It might be tough to be a teen today, but it’s also hard being a parent. Especially when you consider how much scarier the world can be now than back in the day. Today we don’t just have to worry about street drugs, sex and booze, we also have to worry about cyber bullying, sexting and the latest health concern, prescription drugs.
While most of us have probably had the chat with our teens about the dangers of things like OxyContin, there’s a new player in town and it’s probably the scariest yet. Fentanyl is the latest opioid that’s being prescribed for chronic pain, but it’s quickly being broken down and used in combination with other drugs, often rendering it unrecognizable. And the death toll in Canada is rising as a result.
From 2009 to 2014, there have been roughly 655 deaths blamed on the use of Fentanyl — and that’s just the reported cases. The drug is said to be 40 times more potent than heroin and 50 to 100 times more powerful than morphine. Those are terrifying stats when you consider that it’s now being mixed into heroin and other drugs; users don’t always know they’re using it.
Since 2013, more than 500 people have died in B.C. and Alberta from taking drugs laced with fentanyl. That number includes a spike in the last year alone. And according to the Canadian Press, Vancouver police were recently called to 16 fentanyl-related overdoses in one single day.
So how are people getting their hands on it? The drug is usually prescribed in the form of a slow-release patch, the gel from which can be extracted and turned into powder. Imitation OxyContin pills containing the drug have already started popping up in Toronto, the latest Canadian city to report usage spikes. But it’s also being smoked, ingested and dissolved under the tongue in order to get that high. In some cases, some users are soaking pieces of that gel patch in alcohol, infusing it with herbs and then smoking it.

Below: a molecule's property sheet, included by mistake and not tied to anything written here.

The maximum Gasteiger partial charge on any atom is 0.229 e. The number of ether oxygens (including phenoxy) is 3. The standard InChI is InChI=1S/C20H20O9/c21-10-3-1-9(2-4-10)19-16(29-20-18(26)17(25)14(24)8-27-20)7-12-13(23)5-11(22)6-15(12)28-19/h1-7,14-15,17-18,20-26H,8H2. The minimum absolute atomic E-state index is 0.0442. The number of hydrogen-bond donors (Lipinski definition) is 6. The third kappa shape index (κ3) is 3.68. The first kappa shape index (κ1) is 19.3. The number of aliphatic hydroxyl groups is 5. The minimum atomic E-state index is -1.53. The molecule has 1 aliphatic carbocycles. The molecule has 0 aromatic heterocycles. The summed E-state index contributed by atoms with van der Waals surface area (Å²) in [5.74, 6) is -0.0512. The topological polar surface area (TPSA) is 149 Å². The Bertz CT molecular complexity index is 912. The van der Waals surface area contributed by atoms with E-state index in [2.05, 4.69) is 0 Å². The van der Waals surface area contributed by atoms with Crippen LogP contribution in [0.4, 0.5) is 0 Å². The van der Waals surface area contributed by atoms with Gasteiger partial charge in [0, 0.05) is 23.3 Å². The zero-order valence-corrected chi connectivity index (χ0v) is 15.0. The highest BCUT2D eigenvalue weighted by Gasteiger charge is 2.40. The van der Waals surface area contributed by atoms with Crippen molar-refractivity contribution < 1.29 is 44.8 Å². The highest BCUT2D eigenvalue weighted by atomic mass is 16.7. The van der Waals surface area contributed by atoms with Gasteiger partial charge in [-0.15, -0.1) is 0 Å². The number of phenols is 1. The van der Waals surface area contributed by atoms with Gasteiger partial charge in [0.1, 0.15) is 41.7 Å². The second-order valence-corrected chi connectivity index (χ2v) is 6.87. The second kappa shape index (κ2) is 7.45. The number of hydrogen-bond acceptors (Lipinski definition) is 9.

The bottom line? Even if you’ve had that “don’t do drugs” talk with your kids, now might be a good time to educate them about the affects of Fentanyl, and the fact that even one single patch could be lethal.
“If someone is knowingly buying fentanyl or wants to try fentanyl for the first time, thinking this is the greatest new drug out there, my message is: don’t do it,” Insp. Howie Page of the Toronto drug squad said in a recent news conference. “This is a dangerous drug.”
Not sure how to talk to your teen in an impactful way? Here are some tips from the Canadian government on broaching the conversation.
- Stay focused and don’t get too emotional, but above all keep an open mind.
- Talk to your teen every day and ask them how they’re doing in order to keep an open dialogue.
- Work with your teen to set boundaries and make it clear that there are consequences to certain actions.
- Mini-conversations are better than long-and-boring lectures. Eat dinner together and discuss the latest news in the paper, and be sure to take advantage of “teachable moments.”
- While you’re talking, remember that it’s equally important to listen.
- Don’t criticize and remain positive and upbeat.
- Use messages about how drug use can affect athletic performance, health and appearance.
- Give meaningful and balanced information so that they don’t feel judged, and start as early as possible.